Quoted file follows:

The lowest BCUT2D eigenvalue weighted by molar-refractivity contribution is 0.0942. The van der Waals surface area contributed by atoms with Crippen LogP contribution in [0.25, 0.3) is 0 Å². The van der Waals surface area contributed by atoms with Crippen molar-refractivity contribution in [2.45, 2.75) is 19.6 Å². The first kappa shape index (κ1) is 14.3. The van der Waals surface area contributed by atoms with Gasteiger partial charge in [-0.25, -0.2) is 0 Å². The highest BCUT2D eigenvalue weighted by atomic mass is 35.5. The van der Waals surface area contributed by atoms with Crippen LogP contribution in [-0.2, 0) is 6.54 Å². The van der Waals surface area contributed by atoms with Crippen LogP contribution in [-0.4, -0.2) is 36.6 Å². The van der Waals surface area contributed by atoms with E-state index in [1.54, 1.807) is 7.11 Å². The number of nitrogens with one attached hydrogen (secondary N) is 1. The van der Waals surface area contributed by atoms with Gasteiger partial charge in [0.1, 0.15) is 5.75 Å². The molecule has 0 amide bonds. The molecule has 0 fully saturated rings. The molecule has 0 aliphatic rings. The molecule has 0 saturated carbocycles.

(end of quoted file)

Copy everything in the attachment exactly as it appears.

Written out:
The lowest BCUT2D eigenvalue weighted by molar-refractivity contribution is 0.0942. The van der Waals surface area contributed by atoms with Crippen LogP contribution in [0.25, 0.3) is 0 Å². The van der Waals surface area contributed by atoms with Crippen molar-refractivity contribution in [2.45, 2.75) is 19.6 Å². The first kappa shape index (κ1) is 14.3. The van der Waals surface area contributed by atoms with Gasteiger partial charge in [-0.25, -0.2) is 0 Å². The highest BCUT2D eigenvalue weighted by atomic mass is 35.5. The van der Waals surface area contributed by atoms with Crippen LogP contribution in [-0.2, 0) is 6.54 Å². The van der Waals surface area contributed by atoms with Crippen LogP contribution in [-0.4, -0.2) is 36.6 Å². The van der Waals surface area contributed by atoms with E-state index in [1.54, 1.807) is 7.11 Å². The number of nitrogens with one attached hydrogen (secondary N) is 1. The van der Waals surface area contributed by atoms with Gasteiger partial charge in [0.1, 0.15) is 5.75 Å². The molecule has 0 amide bonds. The molecule has 0 fully saturated rings. The molecule has 0 aliphatic rings. The molecule has 0 saturated carbocycles.